Today’s task is to tell you what I read and what my favourite books are. Tricky as I could go on and on and on about this forever. I have way too many favourite books to name them all, so I’m going to pick the first three that come to my brain (too much work to do before I take leave to do as many as I would like!).
The Prince of Tides by Pat Conroy
It was our setwork in Gr11 and I got this version, with the sleazy-romance-novel cover. My first thoughts were, of course, WTF. But as soon as I started reading it, I tumbled into the story and was totally hooked. The opening lines are still some of my favourite to ever be written:
My wound is geography. It is also my anchorage, my port of call.
The story centres on Tom, who has to head to the big city to deal with his twin sister’s, Savannah, latest suicide attempt. His mother, of course, is in the background causing drama and his relationship with his wife is close to breaking point. When he gets to New York he has to help his sister’s doctor, Lowenstein, understand what’s happened to Savannah, how her past has damaged her so badly. Astoundingly written, beautiful detail and a chilling plot.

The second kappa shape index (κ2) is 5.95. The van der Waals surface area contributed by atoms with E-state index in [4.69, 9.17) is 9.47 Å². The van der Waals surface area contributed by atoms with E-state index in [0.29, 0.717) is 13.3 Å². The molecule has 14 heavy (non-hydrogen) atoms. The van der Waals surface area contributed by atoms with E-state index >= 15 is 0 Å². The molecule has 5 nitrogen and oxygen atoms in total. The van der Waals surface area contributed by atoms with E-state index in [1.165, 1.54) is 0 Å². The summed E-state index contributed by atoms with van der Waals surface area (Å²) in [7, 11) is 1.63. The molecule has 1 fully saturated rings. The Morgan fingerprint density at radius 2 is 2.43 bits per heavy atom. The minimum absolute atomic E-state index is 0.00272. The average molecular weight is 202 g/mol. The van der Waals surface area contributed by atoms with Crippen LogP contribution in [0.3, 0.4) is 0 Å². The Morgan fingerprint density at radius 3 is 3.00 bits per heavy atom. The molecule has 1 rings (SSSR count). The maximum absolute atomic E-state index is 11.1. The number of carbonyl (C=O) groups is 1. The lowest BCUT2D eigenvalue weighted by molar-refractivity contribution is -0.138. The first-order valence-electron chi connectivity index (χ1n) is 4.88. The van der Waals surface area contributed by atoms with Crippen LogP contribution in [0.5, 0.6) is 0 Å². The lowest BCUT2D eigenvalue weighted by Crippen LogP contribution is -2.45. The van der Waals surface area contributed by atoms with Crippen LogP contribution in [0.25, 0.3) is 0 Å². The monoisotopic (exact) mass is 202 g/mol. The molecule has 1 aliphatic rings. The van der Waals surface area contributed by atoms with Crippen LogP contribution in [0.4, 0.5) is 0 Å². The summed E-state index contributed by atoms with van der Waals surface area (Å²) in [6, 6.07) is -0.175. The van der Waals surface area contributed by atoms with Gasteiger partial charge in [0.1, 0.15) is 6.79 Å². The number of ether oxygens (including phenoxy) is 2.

The Hunger Games by Suzanne Collins
Love, love, love this series. This book was definitely my favourite of the three. It’s the strongest in terms of plot, tension, character and development. As I’ve blogged about it before, I won’t go into the details of the plot again, but suffice to say it’s definitely one the best examples of YA fiction out there!
The Other Side of Silence by Andre Brink
I must say, I’ve always been a bit weary of Brink as an author. He comes across as a bit, well, dry. And not in a humour way, but like an arid desert being poured into your brain page after page. But this book, this book I more than liked. I loved it. The blurb below is from goodreads.com:
With years of abuse behind her and a bleak future ahead, a young German woman dreams of her country’s colony in South-West Africa. When she learns of the women being transported to the colony to attend to the needs of male settlers, Hanna X takes the leap.In Africa she is confronted with the harsh realities of colonial life. For resisting the advances of a German officer, she is banished to Frauenstein, a phantasmagoric outpost that is at once a “prison, nunnery, brothel, and shithouse.” When the drunken excesses of visiting soldiers threaten the young girl who has become her only companion, Hanna revolts.Mounting a ragtag army of women and native victims of brutality, she sets out on an epic journey to take on the German Reich. Combining the history of colonialism with the myths of Africa, this is an exquisitely written tale of suffering, violence, revenge, and, simply, love.
Moving, haunting, extraordinary in it’s portrayal of Hanna, especially coming from an old-school South African man. But every word, every shift, every moment was so real it’ll floor you with it’s wonder.